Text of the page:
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Methods for Evaluating Educational Programs – Does Writing Center Participation Affect Student Achievement?

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  • Julia Bredtmann

    ()

  • Carsten J. Crede
  • Sebastian Otten

Abstract

This paper evaluates the eff ectiveness of the introduction of a Writing Center at a university. The center has the purpose to provide subject-specifi c courses that aim to improve students‘ abilities of scientifi c writing. In order to deal with presumed selfperceptional biases of students in feedback surveys, we use diff erent quantitative evaluation methods and compare the results to corresponding qualitative student surveys. Based on this evaluation, we present and discuss the validity of the approaches to evaluate educational programs. Although almost all students reported the writing courses to be helpful, we fi nd no signifi cant eff ect of course participation on students‘ grades. We attribute the diff erence in the results between quantitative methods and qualitative surveys to the inappropriateness of student course evaluations for assessing the eff ectiveness of educational measures.

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Bibliographic Info

Paper provided by Rheinisch-Westfälisches Institut für Wirtschaftsforschung, Ruhr-Universität Bochum, Universität Dortmund, Universität Duisburg-Essen in its series Ruhr Economic Papers with number 0275.

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Length: 26 pages
Date of creation: Aug 2011
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Handle: RePEc:rwi:repape:0275

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Keywords: Performance evaluation; educational programs; student evaluation; empirical methods;

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  1. Susan M. Dynarski, 1999. "Does Aid Matter? Measuring the Effect of Student Aid on College Attendance and Completion," NBER Working Papers 7422, National Bureau of Economic Research, Inc.
  2. Eric A. Hanushek & Ludger Wößmann, 2005. "Does Education Tracking Affect Performance and Inequality? Differences-In-Differences Evidence Across Countries," Discussion Papers 04-027, Stanford Institute for Economic Policy Research.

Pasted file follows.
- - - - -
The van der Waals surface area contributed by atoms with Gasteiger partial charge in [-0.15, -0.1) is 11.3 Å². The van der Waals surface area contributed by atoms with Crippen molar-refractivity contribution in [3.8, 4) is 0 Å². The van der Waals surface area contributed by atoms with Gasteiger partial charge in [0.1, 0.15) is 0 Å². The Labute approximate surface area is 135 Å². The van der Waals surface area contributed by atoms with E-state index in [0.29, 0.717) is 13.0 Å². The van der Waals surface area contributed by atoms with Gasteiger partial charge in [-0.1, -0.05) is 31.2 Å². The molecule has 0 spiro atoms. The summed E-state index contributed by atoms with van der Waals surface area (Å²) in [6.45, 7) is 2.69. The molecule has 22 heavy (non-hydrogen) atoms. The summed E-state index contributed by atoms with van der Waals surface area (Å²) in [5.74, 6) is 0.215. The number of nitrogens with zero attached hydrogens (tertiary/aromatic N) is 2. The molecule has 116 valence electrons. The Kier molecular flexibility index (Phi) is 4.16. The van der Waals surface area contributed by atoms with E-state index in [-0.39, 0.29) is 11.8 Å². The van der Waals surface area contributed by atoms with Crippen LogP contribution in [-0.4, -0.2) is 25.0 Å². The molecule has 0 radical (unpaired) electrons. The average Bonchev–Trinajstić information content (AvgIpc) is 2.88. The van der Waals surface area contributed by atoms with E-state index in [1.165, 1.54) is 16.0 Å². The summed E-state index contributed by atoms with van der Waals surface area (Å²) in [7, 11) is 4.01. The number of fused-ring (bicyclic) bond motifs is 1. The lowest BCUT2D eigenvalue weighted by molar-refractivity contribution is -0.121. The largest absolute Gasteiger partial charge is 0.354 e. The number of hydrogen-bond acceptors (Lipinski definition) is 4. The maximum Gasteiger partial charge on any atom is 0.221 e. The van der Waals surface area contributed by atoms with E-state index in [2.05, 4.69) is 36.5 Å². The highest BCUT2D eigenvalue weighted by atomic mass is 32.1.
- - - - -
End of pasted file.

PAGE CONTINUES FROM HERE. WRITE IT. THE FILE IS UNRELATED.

3. Martin Schlotter & Guido Schwerdt & Ludger Woessmann, 2011. "Econometric methods for causal evaluation of education policies and practices: a non-technical guide," Education Economics, Taylor & Francis Journals, vol. 19(2), pages 109-137.
  4. M. Davies & J. Hirschberg & J. Lye & C. Johnston & I. McDonald, 2005. "Systematic Influences on Teaching Evaluations : The Case for Caution," Department of Economics - Working Papers Series 953, The University of Melbourne.
  5. Michael A McPherson & R Todd Jewell & Myungsup Kim, 2009. "What Determines Student Evaluation Scores? A Random Effects Analysis of Undergraduate Economics Classes," Eastern Economic Journal, Palgrave Macmillan, vol. 35(1), pages 37-51.
  6. Costas Meghir & Mårten Palme, 2005. "Educational Reform, Ability, and Family Background," American Economic Review, American Economic Association, vol. 95(1), pages 414-424, March.
  7. Scott E. Carrell & James E. West, 2008. "Does Professor Quality Matter? Evidence from Random Assignment of Students to Professors," NBER Working Papers 14081, National Bureau of Economic Research, Inc.
  8. Jeffrey M. Wooldridge, 2001. "Econometric Analysis of Cross Section and Panel Data," MIT Press Books, The MIT Press, edition 1, volume 1, number 0262232197, December.
  9. Charles Ballard & Marianne Johnson, 2005. "Gender, Expectations, And Grades In Introductory Microeconomics At A Us University," Feminist Economics, Taylor & Francis Journals, vol. 11(1), pages 95-122.
  10. Gregory A. Krohn & Catherine M. O'Connor, 2005. "Student Effort and Performance over the Semester," The Journal of Economic Education, Taylor & Francis Journals, vol. 36(1), pages 3-28, January.
  11. Brian A. Jacob & Lars Lefgren & David P. Sims, 2010. "The Persistence of Teacher-Induced Learning," Journal of Human Resources, University of Wisconsin Press, vol. 45(4), pages 915-943.
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